I've been on Remicade since 2001. Like meds people are different and their response is always unique. If you are worried many doctors prescribe or patients take tylenol and benadryl to prevent any reaction. The important thing is the speed of infusion. check with the nurse to see how it is given. Centecor recommends
10 ml/hr for 15 minutes
20 ml/hr for 15 minutes
40 ml/hr for 15 minutes
80 ml/hr for 15 minutes
150 mil for 30 minutes
250 ml/hr until the infusion completes.
at first I had some jumpy anxiety but calming my breath prevented a panic. Remicade is given at 0 weeks 2 weeks and 6 weeks and every 6-8 weeks after depending upon your own experience. Many of us began feeling better about 2 weeks after the 2nd infusion.
Best of luck.
Glad that Remicade has worked so long for you. That is encouraging to hear. I appreciate everyone's feedback.
I failed Enbrel and Humira, well they worked for a year and then "turned to water" seemingly over night.
After failing two, I had to go on MTX (injection less side effects) and then I was on Humira again for a year and Remicade for year and a half.
It can be frustrating but if they worked for a little while, that is a good sign. I have been in remission for years now on Actemra and Arava. It gradually losing effectiveness but nothing I want to give up yet.
I went through with the infusion on Friday. No side effects as of yet (knock on wood). Did not have any reaction at the time of infusion. Very tired today but that's probably from taking Benadryl in the morning yesterday and screwing up my sleep schedule. Hopefully this works. I had in increase in SI joint pain for some reason after the infusion. Who knows though, could be from sitting for 3.5 hours.
Happy for you. Now is the time to take a long walk in nature. Congrats on a win on your first step!
jp93- glad to hear there was no reaction to the infusion. You got over the first hurdle.
I hope the Remicade helps!
Thought I would update. It's been a month since starting Remicade. I'm a whole new person. Neither Humira or Enbrel had this effect on me. I now have zero fatigue and am able to exercise daily. I was able to jog on the beach last week for the first time in years. I'm not ready to swing a golf club just yet but I'm not counting it out. I've had two infusions at this point. I'm optimistic but I know it could end any day. Until then I'm going to live it up.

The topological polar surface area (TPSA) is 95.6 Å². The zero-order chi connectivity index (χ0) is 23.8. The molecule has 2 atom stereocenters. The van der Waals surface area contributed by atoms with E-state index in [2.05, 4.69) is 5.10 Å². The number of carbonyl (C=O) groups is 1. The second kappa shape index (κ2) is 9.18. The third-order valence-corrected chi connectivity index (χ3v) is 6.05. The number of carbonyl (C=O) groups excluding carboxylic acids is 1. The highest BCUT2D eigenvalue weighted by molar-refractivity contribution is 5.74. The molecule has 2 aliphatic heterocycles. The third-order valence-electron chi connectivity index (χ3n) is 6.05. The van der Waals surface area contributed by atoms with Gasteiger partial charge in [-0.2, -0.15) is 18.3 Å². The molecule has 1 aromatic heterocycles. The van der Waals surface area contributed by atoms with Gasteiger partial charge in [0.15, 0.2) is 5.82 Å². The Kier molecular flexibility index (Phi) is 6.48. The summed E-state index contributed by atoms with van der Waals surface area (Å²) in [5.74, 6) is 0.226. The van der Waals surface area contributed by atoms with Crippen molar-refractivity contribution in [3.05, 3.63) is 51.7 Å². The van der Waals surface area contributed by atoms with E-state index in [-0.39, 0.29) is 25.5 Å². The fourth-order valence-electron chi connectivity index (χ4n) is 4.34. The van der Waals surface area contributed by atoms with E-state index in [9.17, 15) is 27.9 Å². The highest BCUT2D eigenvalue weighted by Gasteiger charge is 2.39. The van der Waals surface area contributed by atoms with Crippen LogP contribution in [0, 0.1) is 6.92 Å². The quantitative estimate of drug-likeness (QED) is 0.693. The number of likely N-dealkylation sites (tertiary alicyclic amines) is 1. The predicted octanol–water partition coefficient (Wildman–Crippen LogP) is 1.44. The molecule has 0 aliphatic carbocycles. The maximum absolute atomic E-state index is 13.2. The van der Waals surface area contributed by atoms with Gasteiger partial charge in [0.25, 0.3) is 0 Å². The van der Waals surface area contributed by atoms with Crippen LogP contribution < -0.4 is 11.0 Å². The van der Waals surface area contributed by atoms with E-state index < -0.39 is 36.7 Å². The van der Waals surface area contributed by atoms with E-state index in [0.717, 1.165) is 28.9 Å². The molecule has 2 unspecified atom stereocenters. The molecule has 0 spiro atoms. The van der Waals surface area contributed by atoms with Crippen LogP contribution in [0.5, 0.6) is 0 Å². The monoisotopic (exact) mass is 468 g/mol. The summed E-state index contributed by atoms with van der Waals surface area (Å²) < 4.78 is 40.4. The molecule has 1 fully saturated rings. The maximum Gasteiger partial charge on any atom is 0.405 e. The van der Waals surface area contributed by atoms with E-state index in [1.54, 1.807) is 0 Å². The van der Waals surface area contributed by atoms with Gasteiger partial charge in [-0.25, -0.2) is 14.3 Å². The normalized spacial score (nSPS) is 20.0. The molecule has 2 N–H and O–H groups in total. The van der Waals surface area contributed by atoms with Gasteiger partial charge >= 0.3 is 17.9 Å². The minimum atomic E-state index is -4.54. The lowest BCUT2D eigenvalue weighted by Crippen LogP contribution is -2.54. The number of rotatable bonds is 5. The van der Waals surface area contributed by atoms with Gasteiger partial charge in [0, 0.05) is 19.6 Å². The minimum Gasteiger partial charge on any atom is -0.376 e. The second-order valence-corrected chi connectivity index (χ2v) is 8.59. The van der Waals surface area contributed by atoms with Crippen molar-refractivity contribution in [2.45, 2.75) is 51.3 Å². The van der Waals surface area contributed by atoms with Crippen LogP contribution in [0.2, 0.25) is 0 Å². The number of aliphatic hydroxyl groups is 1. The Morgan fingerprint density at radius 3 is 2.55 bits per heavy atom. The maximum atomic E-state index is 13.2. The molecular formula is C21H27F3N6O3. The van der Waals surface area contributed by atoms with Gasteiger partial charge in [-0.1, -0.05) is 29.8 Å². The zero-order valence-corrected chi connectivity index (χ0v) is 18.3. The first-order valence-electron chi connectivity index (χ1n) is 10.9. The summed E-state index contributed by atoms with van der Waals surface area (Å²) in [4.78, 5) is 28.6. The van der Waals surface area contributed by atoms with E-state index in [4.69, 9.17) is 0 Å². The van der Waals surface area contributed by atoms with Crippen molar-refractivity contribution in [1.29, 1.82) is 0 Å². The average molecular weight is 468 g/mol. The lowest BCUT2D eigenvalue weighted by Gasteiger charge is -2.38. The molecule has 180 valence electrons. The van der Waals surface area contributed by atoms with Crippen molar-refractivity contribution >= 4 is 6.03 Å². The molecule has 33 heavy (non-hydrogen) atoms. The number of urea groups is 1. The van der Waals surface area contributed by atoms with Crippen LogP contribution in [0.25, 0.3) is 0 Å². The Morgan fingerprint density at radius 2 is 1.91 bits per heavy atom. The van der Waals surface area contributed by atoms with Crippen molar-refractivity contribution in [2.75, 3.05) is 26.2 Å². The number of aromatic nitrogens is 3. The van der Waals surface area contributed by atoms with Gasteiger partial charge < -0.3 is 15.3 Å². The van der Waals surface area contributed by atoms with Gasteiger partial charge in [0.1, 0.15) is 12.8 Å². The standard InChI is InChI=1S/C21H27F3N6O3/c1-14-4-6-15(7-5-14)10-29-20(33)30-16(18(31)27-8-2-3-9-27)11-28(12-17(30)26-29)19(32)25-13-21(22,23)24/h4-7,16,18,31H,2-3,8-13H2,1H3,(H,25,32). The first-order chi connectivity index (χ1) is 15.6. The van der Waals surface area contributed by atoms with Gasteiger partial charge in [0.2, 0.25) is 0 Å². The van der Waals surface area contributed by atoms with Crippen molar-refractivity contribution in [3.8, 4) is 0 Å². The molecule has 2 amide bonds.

jp93- Wow, that is amazing, at a month to have such a great response! I hope the Remicade keeps working for you, and yes, live it up and celebrate!!!!
And you may have heard that another biologic for AS and psoriatic arthritis just got approved- it attacks a different molecule than TNF like the others. So if Remicade stops working, you have another totally different type of medication to try!
Awesome!! Happy dance for jp93!
So happy to read this!!!! Isn't it amazing? So happy you are living the miracle.
That's wonderful! I was on Remicade for years and it was hands down the best of all the ones I've been on. I was so upset when I was taken off of it after my second bout of optic neuritis. I'm left with just Cimzia to try now, as it sits in my refrigerator. But I'm nervous to start because I don't know anyone who has taken it before...
I also failed Enbrel and Humira. Even a low dose Remicade wasn't cutting it. My Remicade was increased and I was given a short course of prednasone; that seemed to do the trick. I am off the predasone now. I seem to have less side effects on Remicade. With Humira I got virtigo and nausea, and my flares were bad. I also like Remicade because I hated giving myself a shot. I am keeping my fingers crossed for luck for the both of us
Adopta pom, if you failed Humira, you can try it again along with MTX or Arava. It worked several times again for me.